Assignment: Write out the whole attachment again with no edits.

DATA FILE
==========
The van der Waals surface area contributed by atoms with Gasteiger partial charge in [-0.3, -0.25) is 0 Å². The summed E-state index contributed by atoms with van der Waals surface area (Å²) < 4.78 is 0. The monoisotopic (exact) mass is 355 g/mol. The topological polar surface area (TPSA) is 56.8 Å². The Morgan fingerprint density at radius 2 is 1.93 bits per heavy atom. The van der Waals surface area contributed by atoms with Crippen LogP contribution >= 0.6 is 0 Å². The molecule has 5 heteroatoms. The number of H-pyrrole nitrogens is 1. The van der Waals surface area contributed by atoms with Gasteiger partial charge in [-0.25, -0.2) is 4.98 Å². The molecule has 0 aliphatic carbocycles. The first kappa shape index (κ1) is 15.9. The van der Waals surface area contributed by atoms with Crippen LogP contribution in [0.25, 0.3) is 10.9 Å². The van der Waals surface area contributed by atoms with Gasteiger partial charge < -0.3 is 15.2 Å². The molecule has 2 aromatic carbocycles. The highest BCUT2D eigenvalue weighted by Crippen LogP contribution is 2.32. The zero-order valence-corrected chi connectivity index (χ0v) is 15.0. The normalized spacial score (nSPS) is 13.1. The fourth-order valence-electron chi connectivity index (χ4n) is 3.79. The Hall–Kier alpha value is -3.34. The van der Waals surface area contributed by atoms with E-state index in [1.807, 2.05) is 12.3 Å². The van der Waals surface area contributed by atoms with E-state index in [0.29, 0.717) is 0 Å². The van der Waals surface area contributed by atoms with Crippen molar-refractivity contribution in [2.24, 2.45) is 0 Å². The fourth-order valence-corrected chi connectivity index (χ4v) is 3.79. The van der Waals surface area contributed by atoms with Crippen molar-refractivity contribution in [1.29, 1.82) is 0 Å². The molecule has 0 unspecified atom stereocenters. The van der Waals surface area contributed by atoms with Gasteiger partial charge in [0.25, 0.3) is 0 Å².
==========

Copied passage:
The van der Waals surface area contributed by atoms with Gasteiger partial charge in [-0.3, -0.25) is 0 Å². The summed E-state index contributed by atoms with van der Waals surface area (Å²) < 4.78 is 0. The monoisotopic (exact) mass is 355 g/mol. The topological polar surface area (TPSA) is 56.8 Å². The Morgan fingerprint density at radius 2 is 1.93 bits per heavy atom. The van der Waals surface area contributed by atoms with Crippen LogP contribution >= 0.6 is 0 Å². The molecule has 5 heteroatoms. The number of H-pyrrole nitrogens is 1. The van der Waals surface area contributed by atoms with Gasteiger partial charge in [-0.25, -0.2) is 4.98 Å². The molecule has 0 aliphatic carbocycles. The first kappa shape index (κ1) is 15.9. The van der Waals surface area contributed by atoms with Crippen LogP contribution in [0.25, 0.3) is 10.9 Å². The van der Waals surface area contributed by atoms with Gasteiger partial charge < -0.3 is 15.2 Å². The molecule has 2 aromatic carbocycles. The highest BCUT2D eigenvalue weighted by Crippen LogP contribution is 2.32. The zero-order valence-corrected chi connectivity index (χ0v) is 15.0. The normalized spacial score (nSPS) is 13.1. The fourth-order valence-electron chi connectivity index (χ4n) is 3.79. The Hall–Kier alpha value is -3.34. The van der Waals surface area contributed by atoms with E-state index in [1.807, 2.05) is 12.3 Å². The van der Waals surface area contributed by atoms with E-state index in [0.29, 0.717) is 0 Å². The van der Waals surface area contributed by atoms with Crippen molar-refractivity contribution in [2.24, 2.45) is 0 Å². The fourth-order valence-corrected chi connectivity index (χ4v) is 3.79. The van der Waals surface area contributed by atoms with Crippen molar-refractivity contribution in [1.29, 1.82) is 0 Å². The molecule has 0 unspecified atom stereocenters. The van der Waals surface area contributed by atoms with Gasteiger partial charge in [0.25, 0.3) is 0 Å².